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Comments 16 comments

sheilamyers 2 years ago

Can you say contempt? Unless they really do think you're crazy, doing any of those things are likely to end up in a fine and/or a night in jail. But they are hilarious. My one and only time I got a notice to report for jury duty, I sat in the area where they have you wait until they need a group to choose from and never did get called. I got halfway through an excellent novel and a paid day off from work without being charged a vacation day.


macteacher profile image

macteacher 2 years ago from New York

I hope your advice works. I just got some nosy form from the district court asking questions I don't want to answer. I feel a summons to jury duty coming on soon. Ugh. Thanks for the amusing hub. :-)


catgypsy profile image

catgypsy 2 years ago from the South

A friend of mine says she tells them that she believes people are guilty until proven innocent. That she feels they need to know this (and she actually means it). This seems to work.

I hate to disagree, but having them think you aren't too bright might get you ON the jury instead of off!

Funny ideas!


DzyMsLizzy profile image

DzyMsLizzy 2 years ago from Oakley, CA

LOL Civic duty or not, it is about as popular as having a root canal procedure at the dentist's office!

Also, these days, the system does not seem to function to well. Instead of a "jury of your peers," it is more about the legal counsel; in other words, you get all the "justice" you can afford to buy...witness the infamous O.J. Simpson trial, or the slap on the wrist "jail time" served by Bernie Madoff.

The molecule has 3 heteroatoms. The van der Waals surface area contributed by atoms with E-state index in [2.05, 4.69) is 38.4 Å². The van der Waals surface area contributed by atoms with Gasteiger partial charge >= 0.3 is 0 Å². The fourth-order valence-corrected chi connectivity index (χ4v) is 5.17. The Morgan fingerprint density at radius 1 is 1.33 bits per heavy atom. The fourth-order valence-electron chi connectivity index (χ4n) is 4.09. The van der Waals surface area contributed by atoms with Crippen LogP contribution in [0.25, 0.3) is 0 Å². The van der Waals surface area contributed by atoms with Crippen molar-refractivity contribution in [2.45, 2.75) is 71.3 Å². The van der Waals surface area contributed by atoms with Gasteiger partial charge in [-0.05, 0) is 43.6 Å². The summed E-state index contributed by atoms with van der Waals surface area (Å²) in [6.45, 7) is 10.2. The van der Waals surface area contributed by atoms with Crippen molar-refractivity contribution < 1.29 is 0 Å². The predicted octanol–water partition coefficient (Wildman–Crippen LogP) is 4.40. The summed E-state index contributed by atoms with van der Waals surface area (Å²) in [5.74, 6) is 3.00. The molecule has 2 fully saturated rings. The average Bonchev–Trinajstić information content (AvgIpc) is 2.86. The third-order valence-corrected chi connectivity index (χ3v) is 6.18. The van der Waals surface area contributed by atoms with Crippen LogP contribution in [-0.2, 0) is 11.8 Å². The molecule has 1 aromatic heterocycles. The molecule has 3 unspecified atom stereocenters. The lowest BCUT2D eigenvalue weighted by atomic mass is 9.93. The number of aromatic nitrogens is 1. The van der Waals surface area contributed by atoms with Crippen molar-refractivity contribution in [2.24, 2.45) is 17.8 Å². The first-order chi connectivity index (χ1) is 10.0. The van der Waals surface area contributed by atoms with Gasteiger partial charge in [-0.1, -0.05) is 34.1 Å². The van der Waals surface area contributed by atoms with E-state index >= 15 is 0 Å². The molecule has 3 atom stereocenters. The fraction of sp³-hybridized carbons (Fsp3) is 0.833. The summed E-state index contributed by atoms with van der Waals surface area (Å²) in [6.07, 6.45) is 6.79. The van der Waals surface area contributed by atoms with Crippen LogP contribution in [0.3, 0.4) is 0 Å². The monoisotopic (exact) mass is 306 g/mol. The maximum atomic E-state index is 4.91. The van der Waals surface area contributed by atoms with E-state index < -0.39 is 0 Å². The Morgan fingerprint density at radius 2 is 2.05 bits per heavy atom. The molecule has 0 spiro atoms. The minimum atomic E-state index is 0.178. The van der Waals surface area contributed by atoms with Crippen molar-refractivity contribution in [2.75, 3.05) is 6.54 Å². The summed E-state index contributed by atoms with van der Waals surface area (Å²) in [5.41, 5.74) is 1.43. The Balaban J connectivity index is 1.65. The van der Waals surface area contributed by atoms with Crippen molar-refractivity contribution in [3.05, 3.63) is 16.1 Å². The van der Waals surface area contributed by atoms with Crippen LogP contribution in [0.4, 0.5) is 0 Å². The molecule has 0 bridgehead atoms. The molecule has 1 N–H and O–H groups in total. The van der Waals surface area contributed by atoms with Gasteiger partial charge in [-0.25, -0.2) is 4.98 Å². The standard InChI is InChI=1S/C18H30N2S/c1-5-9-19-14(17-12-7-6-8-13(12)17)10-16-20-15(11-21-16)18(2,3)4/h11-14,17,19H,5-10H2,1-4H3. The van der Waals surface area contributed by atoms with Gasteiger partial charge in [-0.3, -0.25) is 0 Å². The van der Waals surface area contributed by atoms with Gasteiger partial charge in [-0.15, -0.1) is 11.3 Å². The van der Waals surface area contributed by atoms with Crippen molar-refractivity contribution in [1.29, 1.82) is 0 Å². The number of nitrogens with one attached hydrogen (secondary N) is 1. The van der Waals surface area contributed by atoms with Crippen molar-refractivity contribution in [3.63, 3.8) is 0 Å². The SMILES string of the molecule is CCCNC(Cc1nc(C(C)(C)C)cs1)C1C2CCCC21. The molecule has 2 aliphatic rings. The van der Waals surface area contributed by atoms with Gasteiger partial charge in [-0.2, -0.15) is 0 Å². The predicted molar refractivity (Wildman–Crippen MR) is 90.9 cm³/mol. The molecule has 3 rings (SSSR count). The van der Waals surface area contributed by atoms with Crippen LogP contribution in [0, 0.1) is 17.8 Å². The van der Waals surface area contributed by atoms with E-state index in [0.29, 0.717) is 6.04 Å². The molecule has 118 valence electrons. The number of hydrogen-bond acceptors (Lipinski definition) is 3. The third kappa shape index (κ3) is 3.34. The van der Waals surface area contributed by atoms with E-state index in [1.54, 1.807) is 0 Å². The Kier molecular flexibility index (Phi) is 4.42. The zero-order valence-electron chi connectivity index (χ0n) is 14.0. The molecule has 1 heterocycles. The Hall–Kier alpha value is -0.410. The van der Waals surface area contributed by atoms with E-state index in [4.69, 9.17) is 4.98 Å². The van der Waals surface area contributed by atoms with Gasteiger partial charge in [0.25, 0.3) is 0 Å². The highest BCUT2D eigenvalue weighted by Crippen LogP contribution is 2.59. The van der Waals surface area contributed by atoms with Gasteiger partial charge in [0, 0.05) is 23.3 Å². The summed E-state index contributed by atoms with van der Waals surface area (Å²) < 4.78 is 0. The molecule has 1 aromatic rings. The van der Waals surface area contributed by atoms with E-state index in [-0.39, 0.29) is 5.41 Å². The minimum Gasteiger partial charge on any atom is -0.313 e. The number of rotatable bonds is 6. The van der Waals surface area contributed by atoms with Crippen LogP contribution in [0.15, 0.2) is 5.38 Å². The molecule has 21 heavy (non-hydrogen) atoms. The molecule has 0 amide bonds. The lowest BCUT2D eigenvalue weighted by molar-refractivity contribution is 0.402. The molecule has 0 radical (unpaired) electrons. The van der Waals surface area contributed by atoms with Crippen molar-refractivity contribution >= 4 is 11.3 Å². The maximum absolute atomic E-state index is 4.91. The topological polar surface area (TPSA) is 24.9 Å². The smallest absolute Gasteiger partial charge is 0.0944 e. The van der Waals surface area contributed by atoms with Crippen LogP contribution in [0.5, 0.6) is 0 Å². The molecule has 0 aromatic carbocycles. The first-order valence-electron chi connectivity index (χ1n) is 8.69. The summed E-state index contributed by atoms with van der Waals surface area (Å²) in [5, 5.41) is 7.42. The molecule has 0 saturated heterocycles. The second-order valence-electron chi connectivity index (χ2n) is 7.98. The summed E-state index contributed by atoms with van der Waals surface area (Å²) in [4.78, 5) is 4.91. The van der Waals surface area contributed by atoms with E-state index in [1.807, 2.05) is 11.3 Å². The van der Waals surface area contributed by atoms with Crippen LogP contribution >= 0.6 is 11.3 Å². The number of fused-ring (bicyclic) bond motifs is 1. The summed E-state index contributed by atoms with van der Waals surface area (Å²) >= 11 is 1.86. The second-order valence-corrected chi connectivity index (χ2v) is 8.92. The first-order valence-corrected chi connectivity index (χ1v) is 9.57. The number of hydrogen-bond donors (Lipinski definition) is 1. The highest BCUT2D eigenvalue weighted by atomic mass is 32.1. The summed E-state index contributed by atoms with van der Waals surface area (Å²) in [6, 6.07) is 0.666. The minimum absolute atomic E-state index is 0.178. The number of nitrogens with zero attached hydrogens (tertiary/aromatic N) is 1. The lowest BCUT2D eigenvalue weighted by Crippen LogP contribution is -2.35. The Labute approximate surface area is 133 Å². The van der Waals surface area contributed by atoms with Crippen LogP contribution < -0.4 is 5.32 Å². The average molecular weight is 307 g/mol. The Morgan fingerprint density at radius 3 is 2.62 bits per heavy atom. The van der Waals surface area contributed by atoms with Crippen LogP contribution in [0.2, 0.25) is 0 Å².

My husband is disabled, and cannot serve; I am his full-time caretaker, and get an exemption on that basis. But in the past, what my husband would say was, "I do not believe and cannot trust anything an attorney says, especially the D.A." He would be dismissed summarily from service.

I was only called up once, myself, and at the time, I did have a cold. I got as far as being seated in the jury box where the judge questions the prospective jurors as to whether or not they could "give a fair and unbiased verdict," to which I answered, "no." The rest of the conversation went like this:

"Why not?" the judge asked.

"Because I have a cold, I'm stuffed up, and it's affecting my hearing and ability to concentrate."

"Are you telling me you are sick?"

"Yes."

"Well, you are excused. We don't want you getting the other jurors sick."

Voted up and funny.


tirelesstraveler profile image

tirelesstraveler 2 years ago from California

This is the comic relief needed to link to my hub on jury duty. I think its called guilty or not. Link should be up soon if you don't mind.


kenneth avery profile image

kenneth avery 2 years ago from Hamilton, Alabama Author

Dear Sheila,

Ooops. No, I didn't consider contempt. Like the old gag:

Judge: I hold you in contempt.

Juror: Well now, I do not think that much of you either.